Posted By: NITRC ADMIN - Sep 23, 2018
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Brain responses to different types of salience in antipsychotic naïve first episode psychosis: An fMRI study.

Transl Psychiatry. 2018 Sep 21;8(1):196

Authors: Knolle F, Ermakova AO, Justicia A, Fletcher PC, Bunzeck N, Düzel E, Murray GK

Abstract
Abnormal salience processing has been suggested to contribute to the formation of positive psychotic symptoms in schizophrenia and related conditions. Previous research utilising reward learning or anticipation paradigms has demonstrated cortical and subcortical abnormalities in people with psychosis, specifically in the prefrontal cortex, the dopaminergic midbrain and the striatum. In these paradigms, reward prediction errors attribute motivational salience to stimuli. However, little is known about possible abnormalities across different forms of salience processing in psychosis patients, and whether any such abnormalities involve the dopaminergic midbrain. The aim of our study was, therefore, to investigate possible alterations in psychosis in neural activity in response to various forms of salience: novelty, negative emotion, targetness (task-driven salience) and rareness/deviance. We studied 14 antipsychotic naïve participants with first episode psychosis, and 37 healthy volunteers. During fMRI scanning, participants performed a visual oddball task containing these four forms of salience. Psychosis patients showed abnormally reduced signalling in the substantia nigra/ventral tegmental area (SN/VTA) for novelty, negative emotional salience and targetness; reduced striatal and occipital (lingual gyrus) signalling to novelty and negative emotional salience, reduced signalling in the amygdala, anterior cingulate cortex and parahippocamal gyrus to negative emotional salience, and reduced cerebellar signalling to novelty and negative emotional salience. Our results indicate alterations of several forms of salience processing in patients with psychosis in the midbrain SN/VTA, with additional subcortical and cortical regions also showing alterations in salience signalling, the exact pattern of alterations depending on the form of salience in question.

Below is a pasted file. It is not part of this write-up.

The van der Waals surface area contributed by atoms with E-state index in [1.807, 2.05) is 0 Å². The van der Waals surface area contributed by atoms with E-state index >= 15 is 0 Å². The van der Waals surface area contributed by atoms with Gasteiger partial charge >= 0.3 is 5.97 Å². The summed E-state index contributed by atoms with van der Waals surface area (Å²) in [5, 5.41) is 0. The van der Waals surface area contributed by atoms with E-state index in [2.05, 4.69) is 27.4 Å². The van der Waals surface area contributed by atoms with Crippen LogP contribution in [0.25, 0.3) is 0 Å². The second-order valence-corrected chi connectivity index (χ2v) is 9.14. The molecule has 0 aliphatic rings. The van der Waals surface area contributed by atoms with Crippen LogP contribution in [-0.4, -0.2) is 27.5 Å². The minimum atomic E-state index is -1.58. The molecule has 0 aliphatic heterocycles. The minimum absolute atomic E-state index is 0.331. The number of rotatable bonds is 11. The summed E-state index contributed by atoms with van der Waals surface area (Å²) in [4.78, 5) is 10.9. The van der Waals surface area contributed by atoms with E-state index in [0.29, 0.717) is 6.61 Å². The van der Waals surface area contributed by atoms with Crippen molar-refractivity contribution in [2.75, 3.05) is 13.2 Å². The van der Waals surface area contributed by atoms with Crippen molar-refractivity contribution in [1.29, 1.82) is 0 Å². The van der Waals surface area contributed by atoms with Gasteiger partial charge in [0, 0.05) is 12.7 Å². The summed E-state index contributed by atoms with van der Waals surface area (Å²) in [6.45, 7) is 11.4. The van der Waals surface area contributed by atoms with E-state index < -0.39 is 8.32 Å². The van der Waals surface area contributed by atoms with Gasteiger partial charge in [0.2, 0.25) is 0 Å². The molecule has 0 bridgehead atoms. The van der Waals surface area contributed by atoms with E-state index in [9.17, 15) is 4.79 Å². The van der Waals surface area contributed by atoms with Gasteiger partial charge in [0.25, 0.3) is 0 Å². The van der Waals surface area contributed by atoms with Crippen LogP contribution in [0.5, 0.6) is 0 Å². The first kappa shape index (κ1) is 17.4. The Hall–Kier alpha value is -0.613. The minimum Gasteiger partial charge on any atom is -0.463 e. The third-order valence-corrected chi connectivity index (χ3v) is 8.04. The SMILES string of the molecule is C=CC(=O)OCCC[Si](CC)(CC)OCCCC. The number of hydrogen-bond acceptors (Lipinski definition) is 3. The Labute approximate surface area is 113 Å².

PMID: 30242202 [PubMed - in process]



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